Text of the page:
After such proceedings the objectors obtained different counsel and now seek to appeal to this court, and in substance contend that the procedure for annexation being purely statutory the city or village has no power to extend its boundaries unless exercised in the manner prescribed by statute (People v. Village of Lyons, 400 Ill. 82). Basically, it is contended that under the alternative method of annexation provided for in the annexation statutes, there is no provision for any popular vote among the electors residing in the territory to be annexed, and that the court should have made such determination, and that the holding of an election could not have formed the basis for a determination by the court of the ratio of electors favoring annexation. All parties now objecting had consented to the procedure in the court below.
On principle, a decree entered by consent would not be the type of decree which could be reviewed by appeal (City of Kankakee v. Lang, 323 Ill. App. 14). It is not necessary, however, that this cause be determined on such ground alone for the reason that there is sufficient evidence in the record to justify sustaining of the entry of the orders by the County Court providing for annexation of the territory. There are findings of court upon the information before it, which consisted of the petition for annexation and the petition of the objectors. The court, in the proceeding, apparently took into consideration that 70 signatures affixed to the petition for annexation could not be counted as objectors since such objectors would not have the right to withdraw from the petition except by consent of a majority of the other petitioners (1957 Illinois Revised Statutes, Chapter 24, Section 7-2). The court also apparently considered the fact that 14 individuals signed the objecting petition twice, and there was the further fact that a portion of the territory on the fringe of the territory proposed to be annexed was deleted from the annexation proceedings. Without considering the election results as such, therefore, the conclusion of the court as incorporated in the final decree was amply sustained by evidence in the record.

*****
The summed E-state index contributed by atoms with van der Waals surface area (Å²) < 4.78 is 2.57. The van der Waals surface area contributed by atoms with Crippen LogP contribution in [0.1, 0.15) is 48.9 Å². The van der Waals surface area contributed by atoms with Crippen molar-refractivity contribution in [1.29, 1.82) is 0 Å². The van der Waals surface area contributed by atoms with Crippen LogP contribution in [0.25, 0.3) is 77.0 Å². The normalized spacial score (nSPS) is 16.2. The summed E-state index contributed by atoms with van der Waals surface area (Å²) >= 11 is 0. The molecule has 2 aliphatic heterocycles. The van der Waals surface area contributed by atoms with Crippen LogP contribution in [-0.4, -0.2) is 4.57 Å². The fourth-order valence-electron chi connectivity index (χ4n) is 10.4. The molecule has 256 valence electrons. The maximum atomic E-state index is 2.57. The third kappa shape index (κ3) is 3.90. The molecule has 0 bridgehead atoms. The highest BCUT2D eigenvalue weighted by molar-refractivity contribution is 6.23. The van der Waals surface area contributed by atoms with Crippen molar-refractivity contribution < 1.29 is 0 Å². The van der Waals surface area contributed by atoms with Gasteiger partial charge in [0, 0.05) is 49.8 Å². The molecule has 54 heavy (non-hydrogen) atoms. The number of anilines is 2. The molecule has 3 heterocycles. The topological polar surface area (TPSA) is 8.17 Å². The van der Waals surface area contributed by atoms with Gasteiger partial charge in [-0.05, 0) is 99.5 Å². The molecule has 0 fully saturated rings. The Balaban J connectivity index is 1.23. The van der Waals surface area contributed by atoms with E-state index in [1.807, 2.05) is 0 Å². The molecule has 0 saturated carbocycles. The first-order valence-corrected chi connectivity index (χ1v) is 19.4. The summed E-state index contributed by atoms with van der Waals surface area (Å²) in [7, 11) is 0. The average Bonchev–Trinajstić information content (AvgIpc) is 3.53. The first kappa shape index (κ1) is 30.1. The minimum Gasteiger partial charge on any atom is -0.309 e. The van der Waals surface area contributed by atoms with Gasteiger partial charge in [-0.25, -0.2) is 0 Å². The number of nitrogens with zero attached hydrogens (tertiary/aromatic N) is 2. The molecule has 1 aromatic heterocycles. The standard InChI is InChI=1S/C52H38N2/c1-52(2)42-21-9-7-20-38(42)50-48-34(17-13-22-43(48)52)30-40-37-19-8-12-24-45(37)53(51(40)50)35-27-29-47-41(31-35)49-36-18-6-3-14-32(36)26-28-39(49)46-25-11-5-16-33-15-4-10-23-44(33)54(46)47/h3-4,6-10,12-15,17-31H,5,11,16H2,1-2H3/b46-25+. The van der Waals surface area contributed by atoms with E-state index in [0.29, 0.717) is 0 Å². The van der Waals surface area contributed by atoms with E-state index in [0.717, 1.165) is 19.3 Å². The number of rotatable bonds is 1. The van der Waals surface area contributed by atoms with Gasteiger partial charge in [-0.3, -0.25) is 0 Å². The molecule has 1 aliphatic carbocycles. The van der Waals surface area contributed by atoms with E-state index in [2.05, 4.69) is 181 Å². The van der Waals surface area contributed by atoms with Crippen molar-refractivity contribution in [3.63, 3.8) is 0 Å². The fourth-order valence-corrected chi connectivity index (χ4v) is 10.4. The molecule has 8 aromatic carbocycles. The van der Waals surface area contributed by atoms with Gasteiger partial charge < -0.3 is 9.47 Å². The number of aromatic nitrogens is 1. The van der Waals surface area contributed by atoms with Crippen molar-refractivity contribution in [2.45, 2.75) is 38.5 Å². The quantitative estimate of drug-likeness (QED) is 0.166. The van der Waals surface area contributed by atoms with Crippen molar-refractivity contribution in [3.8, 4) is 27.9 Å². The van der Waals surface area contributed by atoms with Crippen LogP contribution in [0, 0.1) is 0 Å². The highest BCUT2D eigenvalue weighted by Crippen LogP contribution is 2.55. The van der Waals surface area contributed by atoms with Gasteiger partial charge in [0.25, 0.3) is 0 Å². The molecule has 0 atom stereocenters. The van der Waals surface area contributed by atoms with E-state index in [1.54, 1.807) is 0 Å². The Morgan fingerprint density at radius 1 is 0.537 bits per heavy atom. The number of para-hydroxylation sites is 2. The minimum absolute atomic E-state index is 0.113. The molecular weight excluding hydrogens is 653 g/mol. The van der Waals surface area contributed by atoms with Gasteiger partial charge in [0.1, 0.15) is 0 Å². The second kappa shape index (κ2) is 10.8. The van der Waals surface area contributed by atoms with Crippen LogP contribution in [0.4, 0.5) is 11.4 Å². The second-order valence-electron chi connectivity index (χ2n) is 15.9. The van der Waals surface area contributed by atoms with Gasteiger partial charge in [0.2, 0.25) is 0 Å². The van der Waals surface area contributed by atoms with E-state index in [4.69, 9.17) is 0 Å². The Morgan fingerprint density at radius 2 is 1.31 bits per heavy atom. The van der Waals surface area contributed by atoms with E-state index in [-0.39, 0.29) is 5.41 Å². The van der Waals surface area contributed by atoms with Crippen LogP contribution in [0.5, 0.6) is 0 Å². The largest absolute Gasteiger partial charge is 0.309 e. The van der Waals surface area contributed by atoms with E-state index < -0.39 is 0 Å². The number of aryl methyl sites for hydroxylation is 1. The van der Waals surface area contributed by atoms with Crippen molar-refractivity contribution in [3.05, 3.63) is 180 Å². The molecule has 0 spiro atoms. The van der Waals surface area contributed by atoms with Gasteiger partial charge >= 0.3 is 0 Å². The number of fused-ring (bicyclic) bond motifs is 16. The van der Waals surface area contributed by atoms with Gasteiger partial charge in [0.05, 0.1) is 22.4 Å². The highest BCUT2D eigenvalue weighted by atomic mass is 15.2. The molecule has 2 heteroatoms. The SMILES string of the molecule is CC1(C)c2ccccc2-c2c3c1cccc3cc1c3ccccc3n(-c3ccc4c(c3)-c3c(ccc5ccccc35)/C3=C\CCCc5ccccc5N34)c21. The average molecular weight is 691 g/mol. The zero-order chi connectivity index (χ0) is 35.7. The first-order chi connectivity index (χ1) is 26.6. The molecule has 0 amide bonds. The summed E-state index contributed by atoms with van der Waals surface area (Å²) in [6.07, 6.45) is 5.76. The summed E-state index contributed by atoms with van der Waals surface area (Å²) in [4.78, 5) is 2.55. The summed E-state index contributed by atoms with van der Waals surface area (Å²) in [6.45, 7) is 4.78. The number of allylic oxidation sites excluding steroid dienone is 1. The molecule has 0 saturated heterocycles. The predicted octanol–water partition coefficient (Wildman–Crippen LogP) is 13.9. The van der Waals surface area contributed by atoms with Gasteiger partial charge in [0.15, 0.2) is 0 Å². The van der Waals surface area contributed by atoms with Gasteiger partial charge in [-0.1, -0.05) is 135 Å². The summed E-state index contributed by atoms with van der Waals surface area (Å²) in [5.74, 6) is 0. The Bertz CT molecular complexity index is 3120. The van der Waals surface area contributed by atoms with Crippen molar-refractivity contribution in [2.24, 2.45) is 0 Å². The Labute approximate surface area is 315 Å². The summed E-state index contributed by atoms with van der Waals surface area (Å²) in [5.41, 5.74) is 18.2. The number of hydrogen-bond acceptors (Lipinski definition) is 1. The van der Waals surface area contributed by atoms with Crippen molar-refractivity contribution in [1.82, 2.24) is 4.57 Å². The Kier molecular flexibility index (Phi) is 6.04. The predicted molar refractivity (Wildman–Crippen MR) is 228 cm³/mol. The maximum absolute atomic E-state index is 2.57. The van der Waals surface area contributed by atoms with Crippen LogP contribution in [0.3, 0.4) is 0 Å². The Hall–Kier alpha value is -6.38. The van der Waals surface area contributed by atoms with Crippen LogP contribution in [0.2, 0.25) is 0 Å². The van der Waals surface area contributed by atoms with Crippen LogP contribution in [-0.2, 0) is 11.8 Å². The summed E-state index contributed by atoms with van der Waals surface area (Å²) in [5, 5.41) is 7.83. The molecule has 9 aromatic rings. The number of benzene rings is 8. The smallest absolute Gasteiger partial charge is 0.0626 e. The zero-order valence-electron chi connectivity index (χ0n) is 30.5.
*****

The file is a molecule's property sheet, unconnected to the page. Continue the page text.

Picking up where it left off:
The orders of the County Court of St. Clair county were therefore proper and should be affirmed.
BARDENS and SCHEINEMAN, JJ., concur.